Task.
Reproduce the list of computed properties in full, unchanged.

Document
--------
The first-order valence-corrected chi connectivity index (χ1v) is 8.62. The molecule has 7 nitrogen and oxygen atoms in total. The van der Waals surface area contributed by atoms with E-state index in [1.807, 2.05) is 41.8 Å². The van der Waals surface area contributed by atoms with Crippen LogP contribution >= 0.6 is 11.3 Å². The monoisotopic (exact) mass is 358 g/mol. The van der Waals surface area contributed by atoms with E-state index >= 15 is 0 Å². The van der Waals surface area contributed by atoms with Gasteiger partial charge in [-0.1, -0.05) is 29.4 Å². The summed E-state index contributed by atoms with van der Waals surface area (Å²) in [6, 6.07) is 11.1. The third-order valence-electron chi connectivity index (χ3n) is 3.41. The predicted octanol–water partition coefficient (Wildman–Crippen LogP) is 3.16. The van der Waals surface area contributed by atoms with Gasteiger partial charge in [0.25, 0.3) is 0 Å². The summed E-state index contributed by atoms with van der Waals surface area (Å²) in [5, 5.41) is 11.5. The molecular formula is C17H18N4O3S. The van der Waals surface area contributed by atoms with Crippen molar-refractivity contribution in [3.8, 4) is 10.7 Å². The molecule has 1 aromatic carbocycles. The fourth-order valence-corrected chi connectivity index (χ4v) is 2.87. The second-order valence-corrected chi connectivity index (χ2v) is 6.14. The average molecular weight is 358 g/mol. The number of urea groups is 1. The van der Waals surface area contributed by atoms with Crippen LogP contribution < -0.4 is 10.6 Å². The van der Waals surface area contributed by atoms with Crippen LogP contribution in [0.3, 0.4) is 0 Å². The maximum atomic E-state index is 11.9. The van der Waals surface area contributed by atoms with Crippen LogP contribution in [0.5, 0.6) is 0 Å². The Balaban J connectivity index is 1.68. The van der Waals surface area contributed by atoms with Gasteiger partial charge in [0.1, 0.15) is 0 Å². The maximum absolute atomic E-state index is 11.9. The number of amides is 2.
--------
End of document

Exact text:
The first-order valence-corrected chi connectivity index (χ1v) is 8.62. The molecule has 7 nitrogen and oxygen atoms in total. The van der Waals surface area contributed by atoms with E-state index in [1.807, 2.05) is 41.8 Å². The van der Waals surface area contributed by atoms with Crippen LogP contribution >= 0.6 is 11.3 Å². The monoisotopic (exact) mass is 358 g/mol. The van der Waals surface area contributed by atoms with E-state index >= 15 is 0 Å². The van der Waals surface area contributed by atoms with Gasteiger partial charge in [-0.1, -0.05) is 29.4 Å². The summed E-state index contributed by atoms with van der Waals surface area (Å²) in [6, 6.07) is 11.1. The third-order valence-electron chi connectivity index (χ3n) is 3.41. The predicted octanol–water partition coefficient (Wildman–Crippen LogP) is 3.16. The van der Waals surface area contributed by atoms with Gasteiger partial charge in [0.25, 0.3) is 0 Å². The summed E-state index contributed by atoms with van der Waals surface area (Å²) in [5, 5.41) is 11.5. The molecular formula is C17H18N4O3S. The van der Waals surface area contributed by atoms with Crippen molar-refractivity contribution in [3.8, 4) is 10.7 Å². The molecule has 1 aromatic carbocycles. The fourth-order valence-corrected chi connectivity index (χ4v) is 2.87. The second-order valence-corrected chi connectivity index (χ2v) is 6.14. The average molecular weight is 358 g/mol. The number of urea groups is 1. The van der Waals surface area contributed by atoms with Crippen LogP contribution < -0.4 is 10.6 Å². The van der Waals surface area contributed by atoms with Crippen LogP contribution in [0.3, 0.4) is 0 Å². The maximum atomic E-state index is 11.9. The van der Waals surface area contributed by atoms with Crippen LogP contribution in [0.5, 0.6) is 0 Å². The Balaban J connectivity index is 1.68. The van der Waals surface area contributed by atoms with Gasteiger partial charge in [0.1, 0.15) is 0 Å². The maximum absolute atomic E-state index is 11.9. The number of amides is 2.